Sagas of Vaster Britain: Poems of the Race, the Empire and the Divinity of Man

by William Wilfred Campbell




IT was a haunted youth; he spake
    Beneath the beechen shade:
‘An’ hast thou seen my love go past,
    A sunny, winsome maid?

‘An’ hast thou seen my love fare past,

    Her face with life aflame?
The leaves astir her footsteps tell,
    The soft winds blow her name.

‘’Twas when the autumn days were still—
    It seemeth but an hour—

I met her on the gold hillside
    When elfin loves had power.

‘Her voice was like the sound of brooks,
    Her face like some wild bloom;
And in the beauty of her look

    I read mine ancient doom.

‘And when the world in mist died out
    Down toward some evening land,
Betwixt the glinting golden rod
    We two went hand in hand.


‘And when the moon, a golden disk,
    Above the night hills came,
Down in a world of midnight haze
    I kissed her lips aflame.

‘But when the moon was hidden low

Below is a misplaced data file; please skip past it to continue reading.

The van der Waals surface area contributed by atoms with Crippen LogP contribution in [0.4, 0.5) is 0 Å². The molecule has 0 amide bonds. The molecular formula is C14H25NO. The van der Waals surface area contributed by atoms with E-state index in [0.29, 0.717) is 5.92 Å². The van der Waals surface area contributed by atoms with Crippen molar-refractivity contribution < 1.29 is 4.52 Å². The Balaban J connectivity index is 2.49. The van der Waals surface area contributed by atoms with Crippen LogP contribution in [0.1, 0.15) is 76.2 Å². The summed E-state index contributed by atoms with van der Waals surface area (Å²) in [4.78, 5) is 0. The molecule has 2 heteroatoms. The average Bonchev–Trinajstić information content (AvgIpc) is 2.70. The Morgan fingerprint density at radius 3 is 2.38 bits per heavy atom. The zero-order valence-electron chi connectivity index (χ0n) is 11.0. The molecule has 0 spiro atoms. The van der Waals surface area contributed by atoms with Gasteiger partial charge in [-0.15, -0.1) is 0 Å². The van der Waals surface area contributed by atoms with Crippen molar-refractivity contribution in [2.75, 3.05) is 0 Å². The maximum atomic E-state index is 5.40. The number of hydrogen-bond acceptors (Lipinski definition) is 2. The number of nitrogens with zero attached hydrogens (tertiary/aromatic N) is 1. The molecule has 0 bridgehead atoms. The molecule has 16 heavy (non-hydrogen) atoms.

Behind each spectre tree,
She loosed from my sad arms and bent
    A startled look on me.

‘(While wound from out some haunted dusk
    A far-off elfin horn),

Like one on sudden woke from sleep,
    And fled into the morn.

‘I follow her, I follow her,
    But nevermore may see—
The crimson dawn, the stars of night

    Know what she is to me.

‘I ne’er can rest, I ne’er can stay,
    But speed from place to place;
For all my heart is flamed with that
    Wild glamour of her face.


‘I know her soft arms in my dreams,
    All wound about my sleep;
I seem to hear her silvern voice
    In all the winds that creep.

‘O saw you not her come this way,

    By boughs in waters glassed?
So slight her form, so soft her step
    You’d think a moon-ray passed.

‘O tell me, did you see her wend?
    And whence, to hill or sea?

The ruddy dawn, the stars of night
    Know what she is to me.’